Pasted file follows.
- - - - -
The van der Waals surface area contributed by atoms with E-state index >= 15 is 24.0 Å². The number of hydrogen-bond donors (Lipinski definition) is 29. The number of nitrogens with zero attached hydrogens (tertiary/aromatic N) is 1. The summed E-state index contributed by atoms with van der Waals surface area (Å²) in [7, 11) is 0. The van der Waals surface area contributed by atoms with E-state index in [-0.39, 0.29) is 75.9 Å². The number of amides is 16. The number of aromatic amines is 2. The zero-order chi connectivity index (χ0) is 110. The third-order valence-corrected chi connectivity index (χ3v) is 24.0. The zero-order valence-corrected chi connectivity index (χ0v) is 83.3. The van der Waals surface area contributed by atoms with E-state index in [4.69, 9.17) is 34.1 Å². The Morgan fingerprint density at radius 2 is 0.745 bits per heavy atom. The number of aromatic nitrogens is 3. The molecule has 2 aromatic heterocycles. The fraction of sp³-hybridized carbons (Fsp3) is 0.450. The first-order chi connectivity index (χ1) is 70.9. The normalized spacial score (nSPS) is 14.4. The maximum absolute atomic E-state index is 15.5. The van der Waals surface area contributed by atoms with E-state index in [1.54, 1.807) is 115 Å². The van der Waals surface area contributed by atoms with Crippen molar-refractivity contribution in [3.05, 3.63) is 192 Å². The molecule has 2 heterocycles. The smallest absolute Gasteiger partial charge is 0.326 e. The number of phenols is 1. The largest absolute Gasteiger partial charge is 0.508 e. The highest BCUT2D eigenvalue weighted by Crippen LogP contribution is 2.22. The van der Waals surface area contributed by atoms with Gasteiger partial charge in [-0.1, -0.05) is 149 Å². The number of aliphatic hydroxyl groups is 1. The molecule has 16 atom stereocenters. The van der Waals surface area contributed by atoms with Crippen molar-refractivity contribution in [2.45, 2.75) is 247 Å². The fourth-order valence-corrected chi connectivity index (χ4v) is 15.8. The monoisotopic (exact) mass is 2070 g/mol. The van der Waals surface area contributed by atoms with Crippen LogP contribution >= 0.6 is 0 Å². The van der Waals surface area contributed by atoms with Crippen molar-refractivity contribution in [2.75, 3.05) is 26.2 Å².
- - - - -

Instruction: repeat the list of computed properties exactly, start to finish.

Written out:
The van der Waals surface area contributed by atoms with E-state index >= 15 is 24.0 Å². The number of hydrogen-bond donors (Lipinski definition) is 29. The number of nitrogens with zero attached hydrogens (tertiary/aromatic N) is 1. The summed E-state index contributed by atoms with van der Waals surface area (Å²) in [7, 11) is 0. The van der Waals surface area contributed by atoms with E-state index in [-0.39, 0.29) is 75.9 Å². The number of amides is 16. The number of aromatic amines is 2. The zero-order chi connectivity index (χ0) is 110. The third-order valence-corrected chi connectivity index (χ3v) is 24.0. The zero-order valence-corrected chi connectivity index (χ0v) is 83.3. The van der Waals surface area contributed by atoms with E-state index in [4.69, 9.17) is 34.1 Å². The Morgan fingerprint density at radius 2 is 0.745 bits per heavy atom. The number of aromatic nitrogens is 3. The molecule has 2 aromatic heterocycles. The fraction of sp³-hybridized carbons (Fsp3) is 0.450. The first-order chi connectivity index (χ1) is 70.9. The normalized spacial score (nSPS) is 14.4. The maximum absolute atomic E-state index is 15.5. The van der Waals surface area contributed by atoms with E-state index in [1.54, 1.807) is 115 Å². The van der Waals surface area contributed by atoms with Crippen molar-refractivity contribution in [3.05, 3.63) is 192 Å². The molecule has 2 heterocycles. The smallest absolute Gasteiger partial charge is 0.326 e. The number of phenols is 1. The largest absolute Gasteiger partial charge is 0.508 e. The highest BCUT2D eigenvalue weighted by Crippen LogP contribution is 2.22. The van der Waals surface area contributed by atoms with Gasteiger partial charge in [-0.1, -0.05) is 149 Å². The number of aliphatic hydroxyl groups is 1. The molecule has 16 atom stereocenters. The van der Waals surface area contributed by atoms with Crippen molar-refractivity contribution in [2.45, 2.75) is 247 Å². The fourth-order valence-corrected chi connectivity index (χ4v) is 15.8. The monoisotopic (exact) mass is 2070 g/mol. The van der Waals surface area contributed by atoms with Crippen LogP contribution >= 0.6 is 0 Å². The van der Waals surface area contributed by atoms with Crippen molar-refractivity contribution in [2.75, 3.05) is 26.2 Å².